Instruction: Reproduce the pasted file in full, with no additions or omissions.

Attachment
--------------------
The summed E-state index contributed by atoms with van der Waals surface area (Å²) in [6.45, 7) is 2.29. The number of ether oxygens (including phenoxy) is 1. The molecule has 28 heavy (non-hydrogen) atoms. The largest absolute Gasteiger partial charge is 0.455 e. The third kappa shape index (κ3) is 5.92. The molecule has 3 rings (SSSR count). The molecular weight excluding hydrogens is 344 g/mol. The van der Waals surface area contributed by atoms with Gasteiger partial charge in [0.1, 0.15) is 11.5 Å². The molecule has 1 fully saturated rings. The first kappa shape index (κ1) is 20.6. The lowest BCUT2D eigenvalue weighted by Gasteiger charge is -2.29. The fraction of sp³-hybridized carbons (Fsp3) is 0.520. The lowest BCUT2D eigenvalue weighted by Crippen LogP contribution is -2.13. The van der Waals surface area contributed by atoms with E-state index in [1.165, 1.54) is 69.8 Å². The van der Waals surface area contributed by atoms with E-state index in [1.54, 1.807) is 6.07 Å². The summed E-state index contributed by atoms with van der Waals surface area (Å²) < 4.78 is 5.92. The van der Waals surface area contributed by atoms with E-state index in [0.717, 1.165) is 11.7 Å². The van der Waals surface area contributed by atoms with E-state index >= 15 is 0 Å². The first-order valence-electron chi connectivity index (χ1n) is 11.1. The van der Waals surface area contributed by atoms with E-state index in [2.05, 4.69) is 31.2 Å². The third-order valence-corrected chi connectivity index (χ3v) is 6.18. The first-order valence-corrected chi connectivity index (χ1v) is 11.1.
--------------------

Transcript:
The summed E-state index contributed by atoms with van der Waals surface area (Å²) in [6.45, 7) is 2.29. The number of ether oxygens (including phenoxy) is 1. The molecule has 28 heavy (non-hydrogen) atoms. The largest absolute Gasteiger partial charge is 0.455 e. The third kappa shape index (κ3) is 5.92. The molecule has 3 rings (SSSR count). The molecular weight excluding hydrogens is 344 g/mol. The van der Waals surface area contributed by atoms with Gasteiger partial charge in [0.1, 0.15) is 11.5 Å². The molecule has 1 fully saturated rings. The first kappa shape index (κ1) is 20.6. The lowest BCUT2D eigenvalue weighted by Gasteiger charge is -2.29. The fraction of sp³-hybridized carbons (Fsp3) is 0.520. The lowest BCUT2D eigenvalue weighted by Crippen LogP contribution is -2.13. The van der Waals surface area contributed by atoms with E-state index in [1.165, 1.54) is 69.8 Å². The van der Waals surface area contributed by atoms with E-state index in [1.54, 1.807) is 6.07 Å². The summed E-state index contributed by atoms with van der Waals surface area (Å²) < 4.78 is 5.92. The van der Waals surface area contributed by atoms with E-state index in [0.717, 1.165) is 11.7 Å². The van der Waals surface area contributed by atoms with E-state index >= 15 is 0 Å². The first-order valence-electron chi connectivity index (χ1n) is 11.1. The van der Waals surface area contributed by atoms with E-state index in [2.05, 4.69) is 31.2 Å². The third-order valence-corrected chi connectivity index (χ3v) is 6.18. The first-order valence-corrected chi connectivity index (χ1v) is 11.1.